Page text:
Transition Culture

An Evolving Exploration into the Head, Heart and Hands of Energy Descent

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9 May 2011

On becoming an honorary Gasketeer

Receiving my certificate from Brian Harper, one of three Gasketeers who travelled to the Tagore Festival...

On Saturday I did a talk at the Tagore Festival which I hope to get a film of up soon.  Instead of using powerpoint, I told the story of Transition using different objects which different initiatives had sent me.  It went really well, and was a really enjoyable way of doing it.  One of the most substantial ‘props’ was a fully functioning Victorian gas lamp which the Malvern Gasketeers had brought all the way from Malvern that morning.  My thinking had been that the crescendo of my talk would be to invite them onstage and that they would light the lamp for all to see.  However, while setting up we were told that in order to light it we would have needed a licence from the local Council, so it remained unlit, albeit rather beautiful nonetheless. 

My talk at the Tagore Festival, with the gas lamp in pride of place...

After the talk, the three Gasketeers presented me with a beautiful certificate certifying that I will “henceforth be known as a Gasketeer”.  Very lovely of them.  It is an amazing initiative…  They have reduced the costs of maintaining 104 of Malvern’s historic gas lamps (the inspiration for the lamp post in C.S. Lewis’s ‘The Lion, the Witch and the Wardrobe’) from £580 each per year (£130 for gas, £450 for maintenance) to just £70 per year (£20 for gas and £50 for maintenance).  They have made them 10 times brighter than they were before, and they now produce no light pollution at all.  Here’s a short film about them…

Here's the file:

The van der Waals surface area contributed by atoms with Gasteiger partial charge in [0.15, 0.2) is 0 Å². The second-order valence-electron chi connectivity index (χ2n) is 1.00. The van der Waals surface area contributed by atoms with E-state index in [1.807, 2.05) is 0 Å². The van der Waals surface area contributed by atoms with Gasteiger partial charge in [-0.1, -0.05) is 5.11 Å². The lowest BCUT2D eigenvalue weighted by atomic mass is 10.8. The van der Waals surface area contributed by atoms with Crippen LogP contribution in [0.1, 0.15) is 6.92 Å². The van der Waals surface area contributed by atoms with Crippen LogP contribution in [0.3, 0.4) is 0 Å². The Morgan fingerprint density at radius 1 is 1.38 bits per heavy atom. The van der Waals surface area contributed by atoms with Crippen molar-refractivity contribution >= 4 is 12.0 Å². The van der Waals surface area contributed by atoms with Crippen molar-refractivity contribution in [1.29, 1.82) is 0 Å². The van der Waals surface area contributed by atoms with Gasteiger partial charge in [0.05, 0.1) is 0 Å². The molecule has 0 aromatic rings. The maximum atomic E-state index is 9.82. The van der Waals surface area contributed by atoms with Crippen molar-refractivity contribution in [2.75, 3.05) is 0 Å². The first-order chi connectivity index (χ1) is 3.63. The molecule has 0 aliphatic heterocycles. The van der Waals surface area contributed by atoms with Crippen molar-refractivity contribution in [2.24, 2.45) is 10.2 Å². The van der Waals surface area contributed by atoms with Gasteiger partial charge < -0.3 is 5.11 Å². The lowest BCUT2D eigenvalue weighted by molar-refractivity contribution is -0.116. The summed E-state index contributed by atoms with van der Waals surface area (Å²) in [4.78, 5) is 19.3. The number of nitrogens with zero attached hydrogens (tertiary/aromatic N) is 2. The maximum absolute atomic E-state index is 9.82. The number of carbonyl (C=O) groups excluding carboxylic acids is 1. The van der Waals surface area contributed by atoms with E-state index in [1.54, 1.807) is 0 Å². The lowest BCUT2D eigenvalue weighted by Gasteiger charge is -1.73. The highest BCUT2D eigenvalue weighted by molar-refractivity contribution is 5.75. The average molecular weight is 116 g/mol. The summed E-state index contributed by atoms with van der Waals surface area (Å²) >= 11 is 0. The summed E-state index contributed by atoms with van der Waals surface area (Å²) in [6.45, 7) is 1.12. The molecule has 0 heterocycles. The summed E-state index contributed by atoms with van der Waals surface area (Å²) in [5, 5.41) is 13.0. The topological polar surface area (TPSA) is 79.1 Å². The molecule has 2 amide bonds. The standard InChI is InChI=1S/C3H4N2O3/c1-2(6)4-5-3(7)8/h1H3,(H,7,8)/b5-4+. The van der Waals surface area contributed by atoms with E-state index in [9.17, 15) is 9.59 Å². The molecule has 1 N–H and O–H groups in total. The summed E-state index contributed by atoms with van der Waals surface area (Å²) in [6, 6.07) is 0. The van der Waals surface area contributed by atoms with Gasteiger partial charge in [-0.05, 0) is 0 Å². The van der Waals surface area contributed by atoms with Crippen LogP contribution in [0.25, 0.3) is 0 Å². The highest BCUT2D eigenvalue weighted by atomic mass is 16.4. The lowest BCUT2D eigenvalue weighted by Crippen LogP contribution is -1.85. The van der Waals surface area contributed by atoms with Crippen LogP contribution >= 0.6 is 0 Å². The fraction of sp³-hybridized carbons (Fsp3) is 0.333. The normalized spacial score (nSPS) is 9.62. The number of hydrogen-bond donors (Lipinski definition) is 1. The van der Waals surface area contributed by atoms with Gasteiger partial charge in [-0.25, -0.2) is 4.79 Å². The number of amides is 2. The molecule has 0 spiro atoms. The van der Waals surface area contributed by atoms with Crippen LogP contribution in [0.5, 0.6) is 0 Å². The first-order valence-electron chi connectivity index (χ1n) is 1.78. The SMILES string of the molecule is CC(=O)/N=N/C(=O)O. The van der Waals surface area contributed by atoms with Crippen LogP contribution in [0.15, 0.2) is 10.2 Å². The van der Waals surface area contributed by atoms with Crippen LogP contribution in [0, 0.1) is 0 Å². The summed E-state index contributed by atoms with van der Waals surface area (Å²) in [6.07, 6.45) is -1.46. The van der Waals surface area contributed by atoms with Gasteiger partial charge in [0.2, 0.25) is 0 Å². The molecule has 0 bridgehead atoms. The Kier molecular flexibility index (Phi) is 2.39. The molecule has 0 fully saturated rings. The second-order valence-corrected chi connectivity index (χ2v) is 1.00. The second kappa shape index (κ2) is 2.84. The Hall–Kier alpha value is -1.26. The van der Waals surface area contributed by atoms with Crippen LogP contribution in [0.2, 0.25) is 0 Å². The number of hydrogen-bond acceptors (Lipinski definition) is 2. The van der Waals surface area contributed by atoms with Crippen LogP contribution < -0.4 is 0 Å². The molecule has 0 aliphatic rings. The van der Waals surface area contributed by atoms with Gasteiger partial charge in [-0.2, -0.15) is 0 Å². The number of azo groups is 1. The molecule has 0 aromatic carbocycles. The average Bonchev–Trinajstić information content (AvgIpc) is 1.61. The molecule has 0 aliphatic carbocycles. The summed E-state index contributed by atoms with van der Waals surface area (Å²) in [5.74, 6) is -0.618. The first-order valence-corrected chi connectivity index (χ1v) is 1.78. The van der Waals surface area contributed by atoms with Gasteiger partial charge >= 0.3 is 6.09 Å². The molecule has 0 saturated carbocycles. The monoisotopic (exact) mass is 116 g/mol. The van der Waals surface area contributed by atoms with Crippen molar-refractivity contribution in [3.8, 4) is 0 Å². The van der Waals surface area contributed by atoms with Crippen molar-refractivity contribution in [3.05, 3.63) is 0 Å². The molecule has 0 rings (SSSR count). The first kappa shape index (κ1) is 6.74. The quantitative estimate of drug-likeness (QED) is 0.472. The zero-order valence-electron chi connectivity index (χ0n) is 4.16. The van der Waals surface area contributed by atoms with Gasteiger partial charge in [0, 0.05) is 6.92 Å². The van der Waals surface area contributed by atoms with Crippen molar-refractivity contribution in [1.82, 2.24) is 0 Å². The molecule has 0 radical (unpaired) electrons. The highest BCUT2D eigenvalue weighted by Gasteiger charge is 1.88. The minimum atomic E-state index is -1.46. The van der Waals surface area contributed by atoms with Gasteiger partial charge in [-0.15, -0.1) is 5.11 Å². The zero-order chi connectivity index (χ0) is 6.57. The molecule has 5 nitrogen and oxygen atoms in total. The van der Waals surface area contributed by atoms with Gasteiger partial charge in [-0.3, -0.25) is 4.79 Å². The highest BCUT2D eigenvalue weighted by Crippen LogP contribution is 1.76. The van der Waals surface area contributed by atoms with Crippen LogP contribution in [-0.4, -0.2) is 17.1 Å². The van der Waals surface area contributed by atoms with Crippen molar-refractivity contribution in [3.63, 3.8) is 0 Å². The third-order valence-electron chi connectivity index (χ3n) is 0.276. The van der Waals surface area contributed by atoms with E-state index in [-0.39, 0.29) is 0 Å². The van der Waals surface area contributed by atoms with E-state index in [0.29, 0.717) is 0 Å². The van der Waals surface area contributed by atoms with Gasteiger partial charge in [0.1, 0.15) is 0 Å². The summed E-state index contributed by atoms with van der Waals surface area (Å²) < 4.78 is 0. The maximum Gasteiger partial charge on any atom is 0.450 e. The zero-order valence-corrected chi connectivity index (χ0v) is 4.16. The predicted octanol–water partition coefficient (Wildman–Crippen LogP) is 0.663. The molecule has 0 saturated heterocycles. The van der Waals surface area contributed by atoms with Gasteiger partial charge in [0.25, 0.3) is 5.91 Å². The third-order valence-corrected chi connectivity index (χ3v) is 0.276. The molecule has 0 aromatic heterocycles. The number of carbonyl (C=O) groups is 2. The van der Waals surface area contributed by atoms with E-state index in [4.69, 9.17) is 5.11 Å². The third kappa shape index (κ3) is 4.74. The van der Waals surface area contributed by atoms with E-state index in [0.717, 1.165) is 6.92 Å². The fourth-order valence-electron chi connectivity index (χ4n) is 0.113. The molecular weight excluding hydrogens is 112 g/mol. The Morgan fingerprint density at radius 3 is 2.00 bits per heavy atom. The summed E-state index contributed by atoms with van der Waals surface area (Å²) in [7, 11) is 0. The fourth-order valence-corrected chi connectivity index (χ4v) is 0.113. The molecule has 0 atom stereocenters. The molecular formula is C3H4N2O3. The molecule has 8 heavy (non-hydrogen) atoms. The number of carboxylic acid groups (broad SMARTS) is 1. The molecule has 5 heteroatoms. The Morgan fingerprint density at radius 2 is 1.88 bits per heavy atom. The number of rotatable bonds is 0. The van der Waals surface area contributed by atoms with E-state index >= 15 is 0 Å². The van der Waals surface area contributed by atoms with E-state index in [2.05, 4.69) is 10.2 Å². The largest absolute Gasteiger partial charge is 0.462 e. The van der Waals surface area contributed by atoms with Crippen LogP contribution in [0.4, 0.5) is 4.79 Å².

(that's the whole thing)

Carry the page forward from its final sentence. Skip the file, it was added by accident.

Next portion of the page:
The current expense of running the lamps brings them to costing the same as sodium or LED lamps, but they are now working on a scheme to power them with gas produced through anaerobic digestion, which would make them genuinely carbon neutral.  Also, sodium lamps last around 30 years before they need replacing, these last 100 years.  All repairs are done by Lynn Jones, the UK’s first female gas lamp technician, who does her maintenance rounds with everything she needs (including her ladder) on a bicycle trailer.  It really is a wonderful scheme, and my certificate now has pride of place in my house…